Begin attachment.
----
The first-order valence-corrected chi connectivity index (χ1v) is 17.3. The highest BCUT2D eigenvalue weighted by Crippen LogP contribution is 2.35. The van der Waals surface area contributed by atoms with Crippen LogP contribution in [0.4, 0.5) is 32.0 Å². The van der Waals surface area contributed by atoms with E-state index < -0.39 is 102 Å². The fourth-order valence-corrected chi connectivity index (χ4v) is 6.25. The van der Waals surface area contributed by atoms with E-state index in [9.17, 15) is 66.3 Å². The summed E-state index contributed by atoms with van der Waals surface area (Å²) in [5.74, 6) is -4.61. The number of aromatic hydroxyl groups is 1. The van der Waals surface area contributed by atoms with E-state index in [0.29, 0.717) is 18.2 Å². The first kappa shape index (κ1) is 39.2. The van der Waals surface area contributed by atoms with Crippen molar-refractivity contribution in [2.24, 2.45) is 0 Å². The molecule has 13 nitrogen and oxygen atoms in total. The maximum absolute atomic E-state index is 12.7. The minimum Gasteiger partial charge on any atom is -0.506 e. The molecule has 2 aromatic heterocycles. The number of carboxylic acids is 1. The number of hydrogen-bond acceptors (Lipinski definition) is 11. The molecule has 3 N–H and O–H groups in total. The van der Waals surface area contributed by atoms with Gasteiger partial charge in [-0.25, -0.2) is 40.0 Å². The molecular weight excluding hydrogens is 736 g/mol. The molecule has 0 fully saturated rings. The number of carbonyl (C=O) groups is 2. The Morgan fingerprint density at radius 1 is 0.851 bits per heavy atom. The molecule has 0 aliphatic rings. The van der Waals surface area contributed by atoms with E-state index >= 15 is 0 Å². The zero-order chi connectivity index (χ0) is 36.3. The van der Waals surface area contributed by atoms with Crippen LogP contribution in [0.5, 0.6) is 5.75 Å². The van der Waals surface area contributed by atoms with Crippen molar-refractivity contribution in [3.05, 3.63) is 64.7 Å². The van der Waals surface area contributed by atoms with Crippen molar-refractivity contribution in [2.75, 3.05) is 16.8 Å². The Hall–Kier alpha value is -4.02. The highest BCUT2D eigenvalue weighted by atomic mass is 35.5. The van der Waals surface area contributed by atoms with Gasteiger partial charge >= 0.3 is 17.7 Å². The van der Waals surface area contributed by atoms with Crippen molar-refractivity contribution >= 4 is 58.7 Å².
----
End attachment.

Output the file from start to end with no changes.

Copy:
The first-order valence-corrected chi connectivity index (χ1v) is 17.3. The highest BCUT2D eigenvalue weighted by Crippen LogP contribution is 2.35. The van der Waals surface area contributed by atoms with Crippen LogP contribution in [0.4, 0.5) is 32.0 Å². The van der Waals surface area contributed by atoms with E-state index < -0.39 is 102 Å². The fourth-order valence-corrected chi connectivity index (χ4v) is 6.25. The van der Waals surface area contributed by atoms with E-state index in [9.17, 15) is 66.3 Å². The summed E-state index contributed by atoms with van der Waals surface area (Å²) in [5.74, 6) is -4.61. The number of aromatic hydroxyl groups is 1. The van der Waals surface area contributed by atoms with E-state index in [0.29, 0.717) is 18.2 Å². The first kappa shape index (κ1) is 39.2. The van der Waals surface area contributed by atoms with Crippen molar-refractivity contribution in [2.24, 2.45) is 0 Å². The molecule has 13 nitrogen and oxygen atoms in total. The maximum absolute atomic E-state index is 12.7. The minimum Gasteiger partial charge on any atom is -0.506 e. The molecule has 2 aromatic heterocycles. The number of carboxylic acids is 1. The number of hydrogen-bond acceptors (Lipinski definition) is 11. The molecule has 3 N–H and O–H groups in total. The van der Waals surface area contributed by atoms with Gasteiger partial charge in [-0.25, -0.2) is 40.0 Å². The molecular weight excluding hydrogens is 736 g/mol. The molecule has 0 fully saturated rings. The number of carbonyl (C=O) groups is 2. The Morgan fingerprint density at radius 1 is 0.851 bits per heavy atom. The molecule has 0 aliphatic rings. The van der Waals surface area contributed by atoms with E-state index >= 15 is 0 Å². The zero-order chi connectivity index (χ0) is 36.3. The van der Waals surface area contributed by atoms with Crippen LogP contribution in [0.5, 0.6) is 5.75 Å². The van der Waals surface area contributed by atoms with Crippen molar-refractivity contribution in [3.05, 3.63) is 64.7 Å². The van der Waals surface area contributed by atoms with Crippen molar-refractivity contribution in [2.75, 3.05) is 16.8 Å². The Hall–Kier alpha value is -4.02. The highest BCUT2D eigenvalue weighted by atomic mass is 35.5. The van der Waals surface area contributed by atoms with Gasteiger partial charge >= 0.3 is 17.7 Å². The van der Waals surface area contributed by atoms with Crippen molar-refractivity contribution >= 4 is 58.7 Å².